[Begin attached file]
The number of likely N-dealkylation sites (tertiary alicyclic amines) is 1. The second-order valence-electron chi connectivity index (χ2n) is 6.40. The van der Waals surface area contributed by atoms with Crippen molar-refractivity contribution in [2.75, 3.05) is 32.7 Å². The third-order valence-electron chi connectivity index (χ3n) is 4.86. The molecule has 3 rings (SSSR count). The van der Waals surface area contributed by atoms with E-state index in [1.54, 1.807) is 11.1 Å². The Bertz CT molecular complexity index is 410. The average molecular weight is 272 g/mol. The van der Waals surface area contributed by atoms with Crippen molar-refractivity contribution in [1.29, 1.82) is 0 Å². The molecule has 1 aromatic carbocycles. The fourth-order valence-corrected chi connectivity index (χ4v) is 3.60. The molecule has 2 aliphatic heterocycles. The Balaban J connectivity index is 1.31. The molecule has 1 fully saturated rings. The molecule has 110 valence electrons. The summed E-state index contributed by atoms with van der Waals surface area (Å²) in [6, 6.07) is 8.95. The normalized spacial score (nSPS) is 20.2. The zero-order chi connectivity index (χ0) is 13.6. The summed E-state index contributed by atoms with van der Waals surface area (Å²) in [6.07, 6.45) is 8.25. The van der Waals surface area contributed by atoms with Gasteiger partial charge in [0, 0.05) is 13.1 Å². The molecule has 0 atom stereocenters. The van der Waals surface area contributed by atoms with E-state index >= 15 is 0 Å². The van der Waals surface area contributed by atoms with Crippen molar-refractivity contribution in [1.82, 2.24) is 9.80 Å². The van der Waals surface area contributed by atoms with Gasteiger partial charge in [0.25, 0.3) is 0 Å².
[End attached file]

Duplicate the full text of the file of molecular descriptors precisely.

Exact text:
The number of likely N-dealkylation sites (tertiary alicyclic amines) is 1. The second-order valence-electron chi connectivity index (χ2n) is 6.40. The van der Waals surface area contributed by atoms with Crippen molar-refractivity contribution in [2.75, 3.05) is 32.7 Å². The third-order valence-electron chi connectivity index (χ3n) is 4.86. The molecule has 3 rings (SSSR count). The van der Waals surface area contributed by atoms with E-state index in [1.54, 1.807) is 11.1 Å². The Bertz CT molecular complexity index is 410. The average molecular weight is 272 g/mol. The van der Waals surface area contributed by atoms with Crippen molar-refractivity contribution in [1.29, 1.82) is 0 Å². The molecule has 1 aromatic carbocycles. The fourth-order valence-corrected chi connectivity index (χ4v) is 3.60. The molecule has 2 aliphatic heterocycles. The Balaban J connectivity index is 1.31. The molecule has 1 fully saturated rings. The molecule has 110 valence electrons. The summed E-state index contributed by atoms with van der Waals surface area (Å²) in [6, 6.07) is 8.95. The normalized spacial score (nSPS) is 20.2. The zero-order chi connectivity index (χ0) is 13.6. The summed E-state index contributed by atoms with van der Waals surface area (Å²) in [6.07, 6.45) is 8.25. The van der Waals surface area contributed by atoms with Gasteiger partial charge in [0, 0.05) is 13.1 Å². The molecule has 0 atom stereocenters. The van der Waals surface area contributed by atoms with E-state index >= 15 is 0 Å². The van der Waals surface area contributed by atoms with Crippen molar-refractivity contribution in [1.82, 2.24) is 9.80 Å². The van der Waals surface area contributed by atoms with Gasteiger partial charge in [0.25, 0.3) is 0 Å².